Under Kaufmann’s ownership the racer had its gearbox rebuilt and received paint and interior work. While renewing the interior the original upholstery was discovered underneath what had been on the car since the 1950s. This was carefully removed and new leather that closely matched the original was found and installed.  In 2017 the car competed in the Wilbraham Vintage Hill Climb, scoring the fastest time for a pre-WWI racer.  Next it completed the Pebble Beach Tour D'Elegance, then It joined the 110th  anniversary reunion of the four, American owned, Vanderbilt Renaults held at Pebble Beach, winning the Pre-War Racing Class, The Phil Hill Trophy and the Revs Institute Award.

Early in 2020, it was announced that the Melton/Spear/Indy/Kaufmann Vanderbilt Renault would again change hands, as it was entered in the Bonhams Amelia Island Auction.  Ahead of the auction the sale was well advertised and the car was even pictured on the back cover of the catalog.  The Auction was held at the Fernandina Beach Golf Club on March 5.  The auction began at 11:00AM, but it would be a number of hours before lot 159 would drive on to the block. 

As the time finally arrived, even before the car was fired, Bonhams had prepared a video highlighting the car, then the car took center stage.  The auctioneer had announced various proxy or opening bids prior to other cars being sold, and in the case of the Vanderbilt Renault he declared an opening bid of two million dollars.  The reaction to this statement was mixed, as many cheered while others gasped.  A series of $100,000 bid increases took place between a bidder on the front row, and a phone bidder.  By the time the bid reached 2.4 million dollars, new offers had decreased to $25,000 increments.  Though the volleys continued, it became clear that the front row bidder was being advised by Donald Osborne, the car appraiser on Jay Leno’s Garage.   Also at some point the auctioneer announced that the phone bidder was in Europe.

 By the time the bid had reach $2.8 million the pauses grew longer between each bid.  On at least one occasion, the auctioneer reached final call before receiving another bid.  As each new bid came in, the auctioneer would state that if no further bids came in the car would either stay in America or return to Europe.  When the bidding reached the three million dollar mark, the crowd exploded in a cheer, and the auctioneer was quick to state that it was back in European hands.  Then, the front row bidder conferred with his advisor, and then increased the bid another $25,000.  Three million must have been the European bidder’s breaking point, because his proxy on the telephone said he was out, the auctioneer quickly asked if there were any other bidders, gave three warnings and dropped the hammer.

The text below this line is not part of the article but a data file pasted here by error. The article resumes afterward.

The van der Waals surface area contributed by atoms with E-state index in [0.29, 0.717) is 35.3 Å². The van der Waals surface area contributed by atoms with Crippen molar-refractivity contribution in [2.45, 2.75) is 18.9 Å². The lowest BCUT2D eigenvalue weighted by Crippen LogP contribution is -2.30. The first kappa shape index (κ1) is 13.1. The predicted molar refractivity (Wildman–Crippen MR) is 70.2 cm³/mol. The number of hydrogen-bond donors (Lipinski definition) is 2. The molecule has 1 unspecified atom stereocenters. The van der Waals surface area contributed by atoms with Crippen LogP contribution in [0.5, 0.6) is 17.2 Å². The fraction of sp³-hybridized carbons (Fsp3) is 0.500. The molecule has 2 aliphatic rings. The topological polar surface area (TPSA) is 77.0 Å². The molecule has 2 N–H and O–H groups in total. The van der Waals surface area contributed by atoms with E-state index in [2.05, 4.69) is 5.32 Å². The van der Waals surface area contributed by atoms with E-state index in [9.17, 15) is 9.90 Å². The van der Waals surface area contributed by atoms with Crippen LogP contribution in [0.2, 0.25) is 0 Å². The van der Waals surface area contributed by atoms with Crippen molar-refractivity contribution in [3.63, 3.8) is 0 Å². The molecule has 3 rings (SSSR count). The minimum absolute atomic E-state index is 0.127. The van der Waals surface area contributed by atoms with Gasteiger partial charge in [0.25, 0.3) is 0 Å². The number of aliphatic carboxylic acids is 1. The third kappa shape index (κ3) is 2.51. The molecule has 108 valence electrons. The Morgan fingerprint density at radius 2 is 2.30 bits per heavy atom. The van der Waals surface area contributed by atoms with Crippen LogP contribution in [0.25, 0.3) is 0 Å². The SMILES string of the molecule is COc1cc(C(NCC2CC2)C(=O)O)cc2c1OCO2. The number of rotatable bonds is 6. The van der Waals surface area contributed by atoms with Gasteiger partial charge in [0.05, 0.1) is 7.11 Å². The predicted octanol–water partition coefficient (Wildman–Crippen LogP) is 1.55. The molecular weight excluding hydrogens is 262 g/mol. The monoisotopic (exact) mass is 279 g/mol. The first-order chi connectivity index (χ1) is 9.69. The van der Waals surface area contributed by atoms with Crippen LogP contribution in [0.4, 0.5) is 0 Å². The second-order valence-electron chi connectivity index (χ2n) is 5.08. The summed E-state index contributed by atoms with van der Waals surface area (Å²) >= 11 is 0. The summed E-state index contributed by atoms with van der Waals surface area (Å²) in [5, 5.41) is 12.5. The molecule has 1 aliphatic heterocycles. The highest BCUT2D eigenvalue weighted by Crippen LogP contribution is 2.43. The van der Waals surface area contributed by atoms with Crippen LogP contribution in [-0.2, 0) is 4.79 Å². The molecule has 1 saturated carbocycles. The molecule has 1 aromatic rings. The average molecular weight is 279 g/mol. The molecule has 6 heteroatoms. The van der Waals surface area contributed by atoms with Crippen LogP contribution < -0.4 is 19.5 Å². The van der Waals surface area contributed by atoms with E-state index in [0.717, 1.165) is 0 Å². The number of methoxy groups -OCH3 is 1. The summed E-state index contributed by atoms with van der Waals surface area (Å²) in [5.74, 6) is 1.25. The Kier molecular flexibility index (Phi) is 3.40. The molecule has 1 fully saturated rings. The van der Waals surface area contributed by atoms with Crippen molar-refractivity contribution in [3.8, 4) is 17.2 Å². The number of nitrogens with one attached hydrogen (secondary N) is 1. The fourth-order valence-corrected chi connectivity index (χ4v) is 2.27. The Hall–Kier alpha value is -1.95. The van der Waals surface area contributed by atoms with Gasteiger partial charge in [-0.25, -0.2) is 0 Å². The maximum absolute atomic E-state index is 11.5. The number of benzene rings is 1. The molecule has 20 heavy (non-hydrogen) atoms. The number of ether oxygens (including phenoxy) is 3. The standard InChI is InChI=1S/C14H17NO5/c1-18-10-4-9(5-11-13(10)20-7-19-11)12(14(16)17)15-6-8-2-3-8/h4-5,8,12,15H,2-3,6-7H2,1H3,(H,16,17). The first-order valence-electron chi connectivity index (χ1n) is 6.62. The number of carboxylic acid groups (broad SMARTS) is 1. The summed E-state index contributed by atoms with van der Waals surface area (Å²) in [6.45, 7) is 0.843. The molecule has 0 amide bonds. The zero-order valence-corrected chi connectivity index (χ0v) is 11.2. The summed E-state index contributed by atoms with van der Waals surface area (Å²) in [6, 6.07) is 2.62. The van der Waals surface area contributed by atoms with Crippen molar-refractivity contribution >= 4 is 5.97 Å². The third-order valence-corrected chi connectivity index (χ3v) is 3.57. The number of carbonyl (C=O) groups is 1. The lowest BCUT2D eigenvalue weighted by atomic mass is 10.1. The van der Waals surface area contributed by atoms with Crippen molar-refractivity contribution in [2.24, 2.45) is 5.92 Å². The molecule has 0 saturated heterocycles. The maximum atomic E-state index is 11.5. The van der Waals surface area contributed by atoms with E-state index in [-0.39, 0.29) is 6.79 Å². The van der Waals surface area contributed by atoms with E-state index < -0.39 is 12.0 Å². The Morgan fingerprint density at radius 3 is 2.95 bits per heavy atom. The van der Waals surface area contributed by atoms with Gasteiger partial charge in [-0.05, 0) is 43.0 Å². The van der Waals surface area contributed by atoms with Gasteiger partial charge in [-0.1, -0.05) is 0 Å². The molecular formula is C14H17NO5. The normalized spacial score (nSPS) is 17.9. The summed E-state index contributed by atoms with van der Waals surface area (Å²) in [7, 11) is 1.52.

The crowd again cheered, and as the excitement began to finally wane, the auctioneer then asked the bidder if it would be all right to announce the new owner of the Vanderbilt Renault. The bidder agreed, and the auctioneer stated the car would now be residing in Newport, Rhode Island, in the Audrain Automobile Museum.  Then the Vanderbilt Renault was pushed off the block and the next car drove on. 

While the term million dollar car has been associated with the Vanderbilt Renault for more than a decade.  When the Ex George Waterman car was sold for $1.1 million at the Gooding & Company Auction held on October 21, 2006.  Now the term multi-million dollar car will need to be used, because after auction fees, the final price came to $3,332,500.  Quite a sum, from the estimated between $15,000-19,000 original price tag back in 1907.  While it will probably be another decade or more before another one of these gems directly tied to racing pioneers, Renault and Vanderbilt come up for sale.  In the meantime, it will be interesting to see how other examples from the Renault marque will fare. 


Watch the Vanderbilt Renault being sold at the 4:01.23 mark.

Courtesy of Marvin McFalls

Startling line at the 2017 Wilbraham Vintage Hill Climb from Newatlas.com

Courtesy of Bonhams.com

Courtesy of Marvin McFalls

The Vanderbilt Renault when owned by James Melton

James Melton



Comments

Mar 15 2020 S. Berliner, III 11:25 AM

There’s a giant 1912 Renault 40CV Victoria Phaeton and a somewhat-smaller 1924 Renault K5 Torpedo up here at the Lars Anderson but I’m off to Newport, only an hour away, as soon as the virus subsides, Audrain reopens, and the VCR car is on display.  Sam, III

Leave a Comment